Andrei V. Bandura; Serguei N. Lvov. The Ionization Constant of Water over Wide Ranges of Temperature and Density In Special Collection: International Water Property Standards. J. Phys. Chem. Ref. Data 35, 15–30 (2006) https://doi.org/10.1063/1.1928231

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    $\begingroup$ This explanation is absolutely correct. But it does not give an answer to the question posed by Maria. $\endgroup$
    – Maurice
    Oct 25, 2023 at 9:32
  • $\begingroup$ @Maurice Well, if you read to the end: "When using activities K becomes a concentration independent constant (concentration dependence of the rate constants being incorporated into the activities)". In addition the beginning of the answer attempts to explain how the concentration of different species is affected by collisions and water dissociation, which is very pertinent to clarifying the problem. $\endgroup$
    – Buck Thorn
    Oct 25, 2023 at 9:47
  • $\begingroup$ @Maurice BTW your answer addresses how one computes the pH (or how pH depends on concentration of added acid) but not why Kw is constant. $\endgroup$
    – Buck Thorn
    Oct 25, 2023 at 9:52
  • $\begingroup$ You are right. But there is a strange discrepancy between the title (Is Kw constant ?) and the text itself (How will [$\ce{OH-}$] decrease ?). I have only answered the question in the text. $\endgroup$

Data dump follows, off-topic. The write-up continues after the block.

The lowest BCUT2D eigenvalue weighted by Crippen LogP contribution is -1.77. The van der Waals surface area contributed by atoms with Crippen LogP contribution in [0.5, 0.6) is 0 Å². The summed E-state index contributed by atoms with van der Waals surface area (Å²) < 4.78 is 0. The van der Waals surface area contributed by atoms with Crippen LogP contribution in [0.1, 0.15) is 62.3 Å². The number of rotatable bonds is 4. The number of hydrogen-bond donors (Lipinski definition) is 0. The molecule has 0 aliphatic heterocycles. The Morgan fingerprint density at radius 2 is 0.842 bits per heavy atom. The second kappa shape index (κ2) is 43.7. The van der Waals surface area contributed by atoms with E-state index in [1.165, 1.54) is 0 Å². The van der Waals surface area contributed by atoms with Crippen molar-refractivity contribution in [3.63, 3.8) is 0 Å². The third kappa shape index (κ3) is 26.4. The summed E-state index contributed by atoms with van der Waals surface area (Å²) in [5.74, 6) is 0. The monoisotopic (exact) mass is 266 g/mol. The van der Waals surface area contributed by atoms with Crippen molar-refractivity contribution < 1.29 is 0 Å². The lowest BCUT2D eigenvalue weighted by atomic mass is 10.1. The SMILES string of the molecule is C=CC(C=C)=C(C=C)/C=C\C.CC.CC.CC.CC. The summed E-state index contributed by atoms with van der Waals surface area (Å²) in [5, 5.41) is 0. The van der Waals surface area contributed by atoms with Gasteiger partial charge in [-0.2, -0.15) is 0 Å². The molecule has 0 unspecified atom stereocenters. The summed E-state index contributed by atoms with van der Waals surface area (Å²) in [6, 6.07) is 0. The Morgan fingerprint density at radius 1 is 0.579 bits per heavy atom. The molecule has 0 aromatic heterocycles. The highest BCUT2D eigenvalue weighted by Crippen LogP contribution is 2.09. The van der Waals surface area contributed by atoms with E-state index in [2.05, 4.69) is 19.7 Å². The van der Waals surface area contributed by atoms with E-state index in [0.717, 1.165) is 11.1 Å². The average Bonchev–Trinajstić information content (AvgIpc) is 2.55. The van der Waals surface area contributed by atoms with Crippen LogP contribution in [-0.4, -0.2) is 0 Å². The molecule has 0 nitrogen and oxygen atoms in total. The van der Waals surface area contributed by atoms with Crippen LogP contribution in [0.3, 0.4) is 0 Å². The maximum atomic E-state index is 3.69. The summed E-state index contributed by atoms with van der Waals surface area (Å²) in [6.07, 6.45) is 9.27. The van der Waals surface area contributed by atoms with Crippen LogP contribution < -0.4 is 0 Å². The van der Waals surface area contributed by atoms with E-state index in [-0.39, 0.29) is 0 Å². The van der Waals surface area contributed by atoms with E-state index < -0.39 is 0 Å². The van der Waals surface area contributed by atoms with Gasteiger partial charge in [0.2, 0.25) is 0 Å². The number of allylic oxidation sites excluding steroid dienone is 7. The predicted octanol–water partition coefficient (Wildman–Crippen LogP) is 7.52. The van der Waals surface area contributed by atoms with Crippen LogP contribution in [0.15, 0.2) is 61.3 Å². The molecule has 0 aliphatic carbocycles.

– Maurice
    Oct 25, 2023 at 14:00
  • $\begingroup$ @Maurice Granted. I guess the answers are complementary in a way. $\endgroup$
    – Buck Thorn
    Oct 25, 2023 at 15:22
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If you add $\ce{HCl}$ in water, the amount of $\ce{H+}$ increases of course. And part of this supplementary $\ce{H+}$ ions are used to destroy $\ce{OH-}$ ions from pure water. This amount of $\ce{H+}$ required to do this job must be smaller than or equal to $10^{-7}$ M. It is rather small. It is so small that it can be neglected with respect to the amount brought by the supplementary $\ce{HCl}$, which can give a concentration having any numerical value bigger than (let's say)... $10^{-3}$ M or $10^{-2}$ M.

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The hydroxide ions will react back indeed, albeit with hydronium ions (not $\ce{H^+}$), but because there are only $10^{-7}$ mol/l hydroxide ions in solution, it can also react with a maximum amount of $10^{-7}$ hydronium ions $\ce{H_3O^+}$, therefore basically not changing the HCl‘s much,much higher own concentration.

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Kw is not constant. Kw = Keq [H2O]. As the activity of water changes Kw changes. The activity of water is reasonably constant in dilute aqueous solutions. Elsewhere things get complicated, changes in water activity have effects. This is noticeable in cooking and the behavior of alcohol-water mixes and most likely in cellular chemistry.

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  • $\begingroup$ This answer is true,but addresses the effects few levels below the trivial basics the OP asks about. $\endgroup$
    – Poutnik
    Oct 26, 2023 at 20:56